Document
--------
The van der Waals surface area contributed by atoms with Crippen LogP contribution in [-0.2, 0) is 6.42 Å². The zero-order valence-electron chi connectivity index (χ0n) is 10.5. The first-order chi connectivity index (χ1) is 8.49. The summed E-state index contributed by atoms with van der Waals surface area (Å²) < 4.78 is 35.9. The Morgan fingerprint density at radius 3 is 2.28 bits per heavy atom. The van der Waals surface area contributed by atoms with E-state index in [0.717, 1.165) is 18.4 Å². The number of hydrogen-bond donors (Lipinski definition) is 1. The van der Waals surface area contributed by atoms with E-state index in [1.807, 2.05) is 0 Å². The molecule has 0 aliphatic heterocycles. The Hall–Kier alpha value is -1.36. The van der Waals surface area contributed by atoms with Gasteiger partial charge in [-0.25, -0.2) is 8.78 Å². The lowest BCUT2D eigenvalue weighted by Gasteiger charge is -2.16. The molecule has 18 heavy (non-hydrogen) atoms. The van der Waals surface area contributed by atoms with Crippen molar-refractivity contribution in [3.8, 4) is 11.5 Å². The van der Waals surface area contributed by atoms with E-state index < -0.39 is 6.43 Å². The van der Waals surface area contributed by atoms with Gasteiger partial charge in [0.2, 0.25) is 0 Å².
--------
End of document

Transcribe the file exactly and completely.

The van der Waals surface area contributed by atoms with Crippen LogP contribution in [-0.2, 0) is 6.42 Å². The zero-order valence-electron chi connectivity index (χ0n) is 10.5. The first-order chi connectivity index (χ1) is 8.49. The summed E-state index contributed by atoms with van der Waals surface area (Å²) < 4.78 is 35.9. The Morgan fingerprint density at radius 3 is 2.28 bits per heavy atom. The van der Waals surface area contributed by atoms with E-state index in [0.717, 1.165) is 18.4 Å². The number of hydrogen-bond donors (Lipinski definition) is 1. The van der Waals surface area contributed by atoms with E-state index in [1.807, 2.05) is 0 Å². The molecule has 0 aliphatic heterocycles. The Hall–Kier alpha value is -1.36. The van der Waals surface area contributed by atoms with Gasteiger partial charge in [-0.25, -0.2) is 8.78 Å². The lowest BCUT2D eigenvalue weighted by Gasteiger charge is -2.16. The molecule has 18 heavy (non-hydrogen) atoms. The van der Waals surface area contributed by atoms with Crippen molar-refractivity contribution in [3.8, 4) is 11.5 Å². The van der Waals surface area contributed by atoms with E-state index < -0.39 is 6.43 Å². The van der Waals surface area contributed by atoms with Gasteiger partial charge in [0.2, 0.25) is 0 Å².